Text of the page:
BMC nephrology 2018 02 0919(1) 36 doi 10.1186/s12882-018-0821-9
Albuminuria, elevated serum creatinine and low estimated glomerular filtration rate (eGFR) are pivotal indicators of kidney decline. Yet, it is uncertain if these and emerging biomarkers such as uric acid represent independent predictors of kidney disease progression or subsequent outcomes among individuals with type 2 diabetes mellitus (T2DM). This study systematically examined the available literature documenting the role of albuminuria, serum creatinine, eGFR, and uric acid in predicting kidney disease progression and cardio-renal outcomes in persons with T2DM.
Embase, MEDLINE, and Cochrane Central Trials Register and Database of Systematic Reviews were searched for relevant studies from January 2000 through May 2016. PubMed was searched from 2013 until May 2016 to retrieve studies not yet indexed in the other databases. Observational cohort or non-randomized longitudinal studies relevant to albuminuria, serum creatinine, eGFR, uric acid and their association with kidney disease progression, non-fatal cardiovascular events, and all-cause mortality as outcomes in persons with T2DM, were eligible for inclusion. Two reviewers screened citations to ensure studies met inclusion criteria.
From 2249 citations screened, 81 studies were retained, of which 39 were omitted during the extraction phase (cross-sectional [n = 16]; no outcome/measure of interest [n = 13]; not T2DM specific [n = 7]; review article [n = 1]; editorial [n = 1]; not in English language [n = 1]). Of the remaining 42 longitudinal study publications, biomarker measurements were diverse, with seven different measures for eGFR and five different measures for albuminuria documented. Kidney disease progression differed substantially across 31 publications, with GFR loss (n = 9 [29.0%]) and doubling of serum creatinine (n = 5 [16.1%]) the most frequently reported outcome measures. Numerous publications presented risk estimates for albuminuria (n = 18), serum creatinine/eGFR (n = 13), or both combined (n = 6), with only one study reporting for uric acid. Most often, these biomarkers were associated with a greater risk of experiencing clinical outcomes.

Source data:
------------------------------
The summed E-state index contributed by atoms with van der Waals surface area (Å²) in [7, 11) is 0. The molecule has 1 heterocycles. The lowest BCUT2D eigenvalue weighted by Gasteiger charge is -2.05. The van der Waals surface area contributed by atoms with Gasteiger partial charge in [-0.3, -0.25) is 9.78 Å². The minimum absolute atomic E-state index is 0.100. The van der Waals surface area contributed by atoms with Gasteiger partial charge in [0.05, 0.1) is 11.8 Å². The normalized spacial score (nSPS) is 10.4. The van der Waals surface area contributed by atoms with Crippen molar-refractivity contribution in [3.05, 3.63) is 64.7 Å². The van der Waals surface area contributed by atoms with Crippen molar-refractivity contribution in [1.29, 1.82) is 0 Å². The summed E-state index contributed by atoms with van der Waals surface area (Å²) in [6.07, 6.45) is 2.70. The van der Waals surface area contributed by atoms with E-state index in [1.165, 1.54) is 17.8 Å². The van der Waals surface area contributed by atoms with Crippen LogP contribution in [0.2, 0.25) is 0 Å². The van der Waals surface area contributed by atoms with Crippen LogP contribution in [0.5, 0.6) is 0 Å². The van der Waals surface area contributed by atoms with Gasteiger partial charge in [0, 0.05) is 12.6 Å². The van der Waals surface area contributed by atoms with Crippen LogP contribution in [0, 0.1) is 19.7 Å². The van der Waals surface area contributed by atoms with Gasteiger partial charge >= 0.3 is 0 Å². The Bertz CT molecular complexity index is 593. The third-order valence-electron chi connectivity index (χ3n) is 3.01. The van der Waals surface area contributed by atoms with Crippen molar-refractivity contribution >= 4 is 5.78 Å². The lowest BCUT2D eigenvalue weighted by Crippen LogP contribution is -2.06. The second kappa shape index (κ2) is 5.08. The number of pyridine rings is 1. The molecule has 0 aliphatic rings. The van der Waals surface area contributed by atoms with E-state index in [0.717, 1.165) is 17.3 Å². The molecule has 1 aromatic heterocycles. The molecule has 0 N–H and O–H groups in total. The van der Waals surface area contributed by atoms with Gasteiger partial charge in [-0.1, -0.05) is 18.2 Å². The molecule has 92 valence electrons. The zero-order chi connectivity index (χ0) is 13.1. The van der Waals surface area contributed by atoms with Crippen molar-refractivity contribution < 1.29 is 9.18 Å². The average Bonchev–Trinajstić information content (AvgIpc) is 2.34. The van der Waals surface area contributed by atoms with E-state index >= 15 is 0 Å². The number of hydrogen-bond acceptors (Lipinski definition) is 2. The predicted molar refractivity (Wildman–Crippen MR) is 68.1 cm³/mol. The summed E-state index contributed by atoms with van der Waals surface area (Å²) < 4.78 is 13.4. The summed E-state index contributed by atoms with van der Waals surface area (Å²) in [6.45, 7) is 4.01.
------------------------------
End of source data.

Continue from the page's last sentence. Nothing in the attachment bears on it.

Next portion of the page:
Despite the utility of albuminuria, serum creatinine, and eGFR as predictors of kidney disease progression, further efforts to harmonize biomarker measurements are needed given the disparate methodologies observed in this review. Such efforts would help better establish the clinical significance of these and other biomarkers of renal function and cardio-renal outcomes in persons with T2DM.